Federal Drive Show Blog - April 17, 2013

Wednesday - 4/17/2013, 10:16am EDT

This is the Federal Drive show blog. Here you can listen to the interviews, find more information about the guests on the show each day and links to additional resources.

Today's guests:

Solar panels at Fort Bliss, Texas

Rep. Frank Wolf (R-Va.)
chairman
Commerce-Justice-Science Subcommittee

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The Commerce Department's leadership chart looks like Swiss cheese. Leaders have left some of its biggest agencies. There's no chief financial officer either and Acting Secretary Rebecca Blank is leaving too. Rep. Frank Wolf (R-Va.) chairs the Commerce-Justice-Science Subcommittee, which oversees Commerce's budget. After a recent hearing on the department's budget and possible furloughs, Wolf sent Blank a letter urging her to prompt the White House to nominate candidates. At the bottom, Wolf wrote in capital letters: "This is important."

Jennifer Martinez
cybersecurity reporter
The Hill newspaper

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The House plans to vote today on a bill to help companies defend against cyber attacks. The Cyber Intelligence Sharing and Protection Act or CISPA would encourage them to share cyber-threat data with the federal government and each other. It's bipartisan and has support from major tech industry players. But President Barack Obama yesterday threatened to veto it.

Maj. Gen. Dana Pittard
commander
Fort Bliss, Texas.

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It's all systems go on the largest renewable energy project in the Defense Department's history. The Army Corps of Engineers has given the go-ahead to build a solar farm at Fort Bliss, Texas. When it's completed in two years, the 20-megawatt farm will power all of the division headquarters and then some.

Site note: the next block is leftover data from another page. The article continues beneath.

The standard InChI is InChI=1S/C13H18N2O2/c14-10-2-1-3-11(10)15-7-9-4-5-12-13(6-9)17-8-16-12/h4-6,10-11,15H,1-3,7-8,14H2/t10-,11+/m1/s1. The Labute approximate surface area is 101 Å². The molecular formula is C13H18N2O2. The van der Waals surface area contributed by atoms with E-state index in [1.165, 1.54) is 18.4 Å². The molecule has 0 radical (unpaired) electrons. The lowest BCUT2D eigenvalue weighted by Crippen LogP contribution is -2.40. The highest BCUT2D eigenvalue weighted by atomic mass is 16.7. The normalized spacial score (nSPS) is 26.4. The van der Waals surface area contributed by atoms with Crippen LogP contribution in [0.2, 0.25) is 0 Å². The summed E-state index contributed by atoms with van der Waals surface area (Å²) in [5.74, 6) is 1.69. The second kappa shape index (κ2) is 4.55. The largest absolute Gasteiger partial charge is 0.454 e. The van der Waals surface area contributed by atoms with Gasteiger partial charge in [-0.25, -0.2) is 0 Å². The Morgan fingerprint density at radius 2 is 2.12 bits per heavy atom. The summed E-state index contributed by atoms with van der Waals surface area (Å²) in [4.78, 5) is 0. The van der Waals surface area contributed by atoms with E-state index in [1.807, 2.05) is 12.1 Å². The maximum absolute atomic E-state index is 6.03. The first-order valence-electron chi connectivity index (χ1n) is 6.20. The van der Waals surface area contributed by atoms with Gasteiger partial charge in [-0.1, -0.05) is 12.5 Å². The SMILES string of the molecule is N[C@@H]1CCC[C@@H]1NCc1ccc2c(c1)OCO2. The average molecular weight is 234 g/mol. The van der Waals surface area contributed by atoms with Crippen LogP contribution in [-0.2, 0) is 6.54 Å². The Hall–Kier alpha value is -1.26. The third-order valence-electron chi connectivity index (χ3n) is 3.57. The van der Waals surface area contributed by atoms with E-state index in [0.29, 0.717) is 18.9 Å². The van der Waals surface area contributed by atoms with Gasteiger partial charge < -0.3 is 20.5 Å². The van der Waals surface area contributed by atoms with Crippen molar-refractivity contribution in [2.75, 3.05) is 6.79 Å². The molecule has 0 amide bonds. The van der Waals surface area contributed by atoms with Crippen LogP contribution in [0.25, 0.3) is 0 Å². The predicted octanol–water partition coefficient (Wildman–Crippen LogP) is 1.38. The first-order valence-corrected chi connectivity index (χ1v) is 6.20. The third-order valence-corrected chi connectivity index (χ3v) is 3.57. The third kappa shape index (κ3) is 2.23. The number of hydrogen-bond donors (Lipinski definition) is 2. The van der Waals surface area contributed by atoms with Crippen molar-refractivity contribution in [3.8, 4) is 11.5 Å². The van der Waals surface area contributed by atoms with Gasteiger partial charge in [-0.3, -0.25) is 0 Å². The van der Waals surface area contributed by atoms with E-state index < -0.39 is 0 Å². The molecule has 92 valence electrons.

From Our Reporters

Defense Secretary Chuck Hagel told lawmakers yesterday the Pentagon is way behind when it comes to developing an electronic health records system that works with the Department of Veterans Affairs' system. Federal News Radio's Jared Serbu reports, Hagel has ordered the defense department to rethink its approach.

It's been more than two years since Congress passed and President Barack Obama signed the Plain Language Writing Act. It may be easier these days to understand federal documents. Agencies are doing a better job of writing in a way that the rest of us can understand. But could they do better? Robert Agnello, deputy chief in the Web and creative services division of the Defense Department's TRICARE Management Activity, shares some tips with Federal News Radio executive editor Jason Miller.

Federal News Radio's Tom Temin attended the CGP's 2013 Spring Conference, interviewing multiple government acquisition professionals in attendance. Listen to their interviews here.

MORE FROM THE FEDERAL DRIVE

House approves FISMA modernization bill, two other cyber bills (Federal News Radio)

Hagel orders DoD to 'restructure' path toward integrated health record (Federal News Radio)

Request for Investigation and Complaint for Injunctive Relief: AT&T Inc., Verizon Wireless, Sprint Nextel Corp., and T-Mobile USA, Inc. (FTC)

Removal of Penalty for Breaking Appointments (Federal Register)

Letter from National Association of Postal Workers to Postmaster General Pat Donahoe (NAPS)

Senator: Police have suspect in ricin mailing (Federal News Radio)

Federal Agencies Obtain Training to Meet Requirements, but Have Limited Insight into Costs and Benefits of Training Investment (GAO)

Report: US footing greater bill for overseas bases (Federal News Radio)

WordPress Sites Targeted by Mass Brute-force Botnet Attack (US-CERT)

Tips, techniques to write in plain language (Federal News Radio)

Federal CIO Steven VanRoekel pushes agencies to save money by using shared services (Max.gov)